5. FYI, when I started standing while working a couple of years ago (partly inspired by your comments), I also experienced some foot pain, but discovered that I could fix that by taking my shoes off. I also added some of those gel matts that some chefs and others use, and now I regularly stand about 10 or 11 hours a day (I’m 64). My sleep has definitely improved, and my wife noticed the difference in the quietness of my sleep, too. The improvement in my sleep could be conflated with other changes though, since I noticed a dramatic improvement in apnea when I stopped eating wheat some years ago. Also, I end up standing on one leg for some time each day, with one leg up on the desk, just because it feels good.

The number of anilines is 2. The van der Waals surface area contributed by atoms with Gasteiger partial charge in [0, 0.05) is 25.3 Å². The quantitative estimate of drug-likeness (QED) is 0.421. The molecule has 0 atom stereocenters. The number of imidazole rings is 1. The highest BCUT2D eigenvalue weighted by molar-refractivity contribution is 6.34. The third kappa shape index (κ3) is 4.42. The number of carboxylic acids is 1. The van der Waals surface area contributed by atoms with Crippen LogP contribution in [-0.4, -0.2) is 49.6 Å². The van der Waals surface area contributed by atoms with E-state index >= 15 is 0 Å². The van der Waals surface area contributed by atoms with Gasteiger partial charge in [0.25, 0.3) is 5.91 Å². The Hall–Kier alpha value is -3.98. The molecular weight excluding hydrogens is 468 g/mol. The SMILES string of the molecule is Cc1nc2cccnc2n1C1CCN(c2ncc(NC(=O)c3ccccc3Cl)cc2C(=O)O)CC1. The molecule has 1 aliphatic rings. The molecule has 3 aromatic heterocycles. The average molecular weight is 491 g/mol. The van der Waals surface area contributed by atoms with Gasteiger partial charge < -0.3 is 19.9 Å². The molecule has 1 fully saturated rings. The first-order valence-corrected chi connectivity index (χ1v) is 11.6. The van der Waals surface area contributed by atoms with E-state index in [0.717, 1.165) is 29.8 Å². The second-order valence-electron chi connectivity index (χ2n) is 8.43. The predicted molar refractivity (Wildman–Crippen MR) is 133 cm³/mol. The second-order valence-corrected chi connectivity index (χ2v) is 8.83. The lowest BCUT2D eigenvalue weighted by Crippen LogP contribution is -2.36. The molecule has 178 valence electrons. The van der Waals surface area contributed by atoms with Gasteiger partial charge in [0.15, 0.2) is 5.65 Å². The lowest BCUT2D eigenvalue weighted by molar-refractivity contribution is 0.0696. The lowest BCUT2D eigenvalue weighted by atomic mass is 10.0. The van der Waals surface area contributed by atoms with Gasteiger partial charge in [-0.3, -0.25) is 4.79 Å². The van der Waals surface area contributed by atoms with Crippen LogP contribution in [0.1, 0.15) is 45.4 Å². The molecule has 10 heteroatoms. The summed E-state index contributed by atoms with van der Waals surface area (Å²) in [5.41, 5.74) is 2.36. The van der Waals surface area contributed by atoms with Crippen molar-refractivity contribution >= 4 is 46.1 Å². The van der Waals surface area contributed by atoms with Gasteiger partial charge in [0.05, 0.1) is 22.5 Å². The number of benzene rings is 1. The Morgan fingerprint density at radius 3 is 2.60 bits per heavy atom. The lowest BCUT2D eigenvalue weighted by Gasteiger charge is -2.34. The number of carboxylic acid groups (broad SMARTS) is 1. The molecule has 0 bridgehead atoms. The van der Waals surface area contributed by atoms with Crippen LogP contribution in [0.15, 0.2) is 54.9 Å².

I started the standing up while working as an experiment, and continued because I noticed a pretty dramatic alertness improvement. Now, I simply do not like to work sitting down.

  6. I tried one leg standing for a while and found that I definitely was a lot more alert when I woke up…I also woke up earlier than my usual alarm clock by half an hour or so.

    I gave it up, however, because I found that I’d get a lot more fatigued late in the day on days where I woke up alert. For me at least it felt like a zero sum game, alert in the morning but then cranky and irritable at night on days after one legged standing.

  7. Chris, when I first started standing a lot (like 8 hr/day) I was enormously tired the first few evenings. But after a week or so that went away and the benefits persisted. By the time I started one-legged standing I already stood a lot. The one-legged standing caused no fatigue in the evenings. I think there is just an introductory period you need to get through.